In the UK, momentum is for residential alongside retail is developing. In London, URW is delivering 1,200 units, known as Cherry Park, adjacent to the Westfield Stratford City shopping center, whilst in White City the 2018 extension of Westfield London has provided 1,522 new homes.
This growing consideration of residential was demonstrated by NewRiver REIT in their 2018 review of its retail portfolio. This showed the potential for alternative use would be predominantly residential (c.85%). It has since identified the potential to deliver up to 2,400 units over ten years, worth up to £140m in development profits. A further example in the UK is the £245 million redevelopment of the Harvey Centre in Harlow. A proportion of the mall will be demolished and four new 3 to 16 story buildings constructed to provide 447 homes and 3,700 sq m of retail.
Residential As ‘Build-To-Rent’
In the above examples, the residential offer is, however, “Build-to-Rent” (BTR), or multifamily (using US parlance), rather than residential for sale. These are wholly owned purpose-built properties, which have several advantages over owner-occupied models.
Concerns about homeowners challenging retail activity outside usual trading hours is less of a threat, negotiating with multiple owners about long term shared maintenance/refurbishment costs is avoided and the demand for rental remains strong. Furthermore, these specifically designed properties, with a great emphasis on amenities and customer service (including staffing onsite) drives a premium product which is professionally managed. This relatively new concept for the UK and Europe is far more customer-centric and indeed in keeping with the desired characteristics of the wider mixed-use environment.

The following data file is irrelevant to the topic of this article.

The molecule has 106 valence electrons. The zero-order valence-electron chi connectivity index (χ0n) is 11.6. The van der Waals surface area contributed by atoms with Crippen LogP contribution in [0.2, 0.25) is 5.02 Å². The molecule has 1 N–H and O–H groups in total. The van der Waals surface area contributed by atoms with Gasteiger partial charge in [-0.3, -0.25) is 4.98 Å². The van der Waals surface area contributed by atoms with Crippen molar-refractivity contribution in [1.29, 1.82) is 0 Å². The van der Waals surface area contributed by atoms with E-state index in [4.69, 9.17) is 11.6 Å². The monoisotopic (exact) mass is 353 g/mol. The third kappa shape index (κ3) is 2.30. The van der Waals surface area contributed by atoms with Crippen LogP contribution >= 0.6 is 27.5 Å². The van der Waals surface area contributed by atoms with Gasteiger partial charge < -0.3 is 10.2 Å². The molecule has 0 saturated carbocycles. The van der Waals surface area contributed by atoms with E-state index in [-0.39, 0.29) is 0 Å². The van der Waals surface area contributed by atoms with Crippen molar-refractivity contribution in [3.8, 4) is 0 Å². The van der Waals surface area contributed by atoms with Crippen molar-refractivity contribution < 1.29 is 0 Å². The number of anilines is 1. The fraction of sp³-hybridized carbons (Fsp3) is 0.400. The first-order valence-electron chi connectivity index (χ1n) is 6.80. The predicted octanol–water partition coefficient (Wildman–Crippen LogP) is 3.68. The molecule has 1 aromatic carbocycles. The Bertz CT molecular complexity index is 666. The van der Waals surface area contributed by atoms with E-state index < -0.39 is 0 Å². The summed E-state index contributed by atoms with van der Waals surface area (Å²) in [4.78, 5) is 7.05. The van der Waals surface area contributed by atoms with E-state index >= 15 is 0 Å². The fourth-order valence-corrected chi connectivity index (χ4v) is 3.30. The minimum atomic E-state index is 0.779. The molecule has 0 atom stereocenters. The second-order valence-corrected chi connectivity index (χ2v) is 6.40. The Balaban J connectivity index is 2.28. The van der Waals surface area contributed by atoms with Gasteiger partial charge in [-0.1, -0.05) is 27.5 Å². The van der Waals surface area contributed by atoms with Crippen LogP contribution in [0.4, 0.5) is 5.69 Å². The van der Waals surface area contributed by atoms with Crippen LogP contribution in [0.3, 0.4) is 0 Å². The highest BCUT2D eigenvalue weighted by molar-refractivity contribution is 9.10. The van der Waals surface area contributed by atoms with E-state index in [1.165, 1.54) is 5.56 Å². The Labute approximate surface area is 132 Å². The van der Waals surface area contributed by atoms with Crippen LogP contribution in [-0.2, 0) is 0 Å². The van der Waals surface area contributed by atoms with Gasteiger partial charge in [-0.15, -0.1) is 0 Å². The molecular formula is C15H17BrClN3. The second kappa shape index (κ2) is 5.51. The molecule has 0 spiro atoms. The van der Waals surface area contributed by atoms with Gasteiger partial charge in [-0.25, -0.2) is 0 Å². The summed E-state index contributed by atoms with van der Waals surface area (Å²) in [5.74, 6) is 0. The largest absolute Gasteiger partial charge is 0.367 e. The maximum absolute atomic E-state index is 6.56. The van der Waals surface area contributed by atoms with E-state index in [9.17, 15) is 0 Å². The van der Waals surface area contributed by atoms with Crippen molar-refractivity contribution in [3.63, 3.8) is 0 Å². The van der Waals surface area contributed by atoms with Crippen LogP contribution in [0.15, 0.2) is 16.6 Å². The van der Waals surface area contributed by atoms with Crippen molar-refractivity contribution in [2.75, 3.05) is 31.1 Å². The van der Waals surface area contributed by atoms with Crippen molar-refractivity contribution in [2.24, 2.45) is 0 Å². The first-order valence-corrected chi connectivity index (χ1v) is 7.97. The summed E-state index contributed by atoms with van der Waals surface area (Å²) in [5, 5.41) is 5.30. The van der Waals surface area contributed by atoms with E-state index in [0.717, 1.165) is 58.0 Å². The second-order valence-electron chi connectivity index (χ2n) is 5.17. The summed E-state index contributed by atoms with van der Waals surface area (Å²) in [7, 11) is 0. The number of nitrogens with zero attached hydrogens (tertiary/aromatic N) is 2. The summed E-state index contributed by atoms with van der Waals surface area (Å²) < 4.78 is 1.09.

The repositioning of retail hubs into thriving mixed-use communities, with the incorporation of residential as part of this strategy, is starting to emerge. From a capital markets perspective, there is a growing weight of investor interest for BTR and its appeal, providing more stable returns against other real estate asset classes, will have been further enhanced since Covid-19. The potential for this repurposing requires both careful planning around design and access for the successful integration of the uses but also a new operational approach to the residential.
In a post-Covid world, with flexible working becoming more established, a proportion of those living in urban environments may partly reduce. Yet, humans thrive on social interaction and therefore urban living is not going to fall away completely. A concern for many is the loneliness and isolation suffered during this period and build-to-rent communities mitigate against this. Furthermore, building design and specification solutions are already evolving to help alleviate concerns, from “open” zones, including greater use of roof spaces, and street to unit access via smart tech.
For retail landlords seeking to diversify their portfolio, Build-to-Rent presents an appealing option–acting as a catalyst for improved performance of the retail, as well as capital value accretion to the overall asset.